At Dhamma Dipa they would call this a ‘game of sensation’. I.e., the point of the practice is to learn equanimity, not to sit there tripping out. (Equanimity: the calmness and space to accept everything pleasant and unpleasant without reacting, therefore dissolving blocks.) Whereas I had a reactive thought stream, or rather a feeling-narrative, throughout this experience. Thinking/feeling: “Oh yeah, rock on, channelling god…” then, “Fuck this,” *shits pants*.
And the experience dies.
“When looking upon the face of god, child, what sayest thou?”
“Err, Fuck RIGHT off!”
But it put the Constant Craving in context.
My internal monologue can feel pretty deafening on retreat. The silence allows me to hear with ever greater clarity the gobbledeshyte that I’m usually thinking. The din inside my head. The cheeping of the baby bird looking for the regurgitation of the mother. The refusal.
Previously to this experience the thrill ride of needing was all consuming. Still is in the main…but I have started to feel flashes of something beyond it, beyond thought: the silence that is all around; the light that is the same as love; the ability to find a little ease in discomfort and use pain as an avenue to enlarge attention. Acceptance is change. Acceptance is the change. Giving open and focused attention to states of unease aligns us to flow. Ease in dis-ease; paradoxical, experiential truth.
When I was twelve I noticed the first moment that I ever separated from my thought stream. I had an expanding sensation and then thought, “THIS is happening to ME,” viewing the moment as an observer rather than being absorbed. It was like suddenly seeing brightly out of my eyes; a sickening wrench of waking up, like it feels to repeatedly wake up out of fantasy and thought now.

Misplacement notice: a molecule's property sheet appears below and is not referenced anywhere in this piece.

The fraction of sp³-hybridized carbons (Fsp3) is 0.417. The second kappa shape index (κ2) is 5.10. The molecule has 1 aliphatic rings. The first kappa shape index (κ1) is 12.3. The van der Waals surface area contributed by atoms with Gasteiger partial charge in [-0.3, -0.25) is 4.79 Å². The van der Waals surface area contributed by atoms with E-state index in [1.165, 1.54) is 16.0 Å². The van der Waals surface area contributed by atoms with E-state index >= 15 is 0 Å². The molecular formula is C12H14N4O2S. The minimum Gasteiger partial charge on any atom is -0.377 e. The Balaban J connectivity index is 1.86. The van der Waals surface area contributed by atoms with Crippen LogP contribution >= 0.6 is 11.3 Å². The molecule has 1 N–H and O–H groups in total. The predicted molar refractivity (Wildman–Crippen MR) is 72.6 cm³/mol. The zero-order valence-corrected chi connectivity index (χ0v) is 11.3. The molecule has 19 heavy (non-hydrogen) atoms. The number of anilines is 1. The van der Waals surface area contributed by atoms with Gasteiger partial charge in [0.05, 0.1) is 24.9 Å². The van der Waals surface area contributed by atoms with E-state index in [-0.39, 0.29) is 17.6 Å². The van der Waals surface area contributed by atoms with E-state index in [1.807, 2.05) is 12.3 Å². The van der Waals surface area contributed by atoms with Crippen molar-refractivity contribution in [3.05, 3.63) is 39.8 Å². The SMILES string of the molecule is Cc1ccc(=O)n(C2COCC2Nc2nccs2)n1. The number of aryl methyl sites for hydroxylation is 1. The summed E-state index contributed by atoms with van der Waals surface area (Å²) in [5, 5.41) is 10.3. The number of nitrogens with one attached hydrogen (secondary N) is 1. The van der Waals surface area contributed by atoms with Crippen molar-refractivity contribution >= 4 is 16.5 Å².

It seems frustrating when removing a numbing factor to then feel immediately thrown back into panicky addiction. It’s the shape of life and learning: a double helix of DNA, two steps forward and one step back, going and coming back, an expanding pulsation like orgasm – the great big fucking orgasm of life.
For me, there’re still many numb things to bring attention to – things that live and feed off addicted thought. I’m very interested to hear other people’s stories about where they are in this process. It feels like an indication of how we can access our true power and be a channel for good in the world.
How much time is it possible to spend outside of the thought field? Eventually, probably, most of it.
“EMANCIPATE YOURSELF FROM MENTAL SLAVERY, NONE BUT OURSELVES CAN FREE OUR MINDS.”
Feels like good advice.
It’s not about being on retreat and zooming round the cosmos. It’s about attention in day to day life.
One day at a time. One thought at a time. One breath at a time.
(Patience? Oh, ffs.)
There was another tiny girl who impressed me in the swimming showers recently. She came out of the loo with her costume caught up and half on, walked straight up to me, a total stranger and said, “I’m stuck,” breezily expecting that the world would provide her with the necessary means to unwind herself. We untwisted and she ran back into the pool.
A light way to untwist?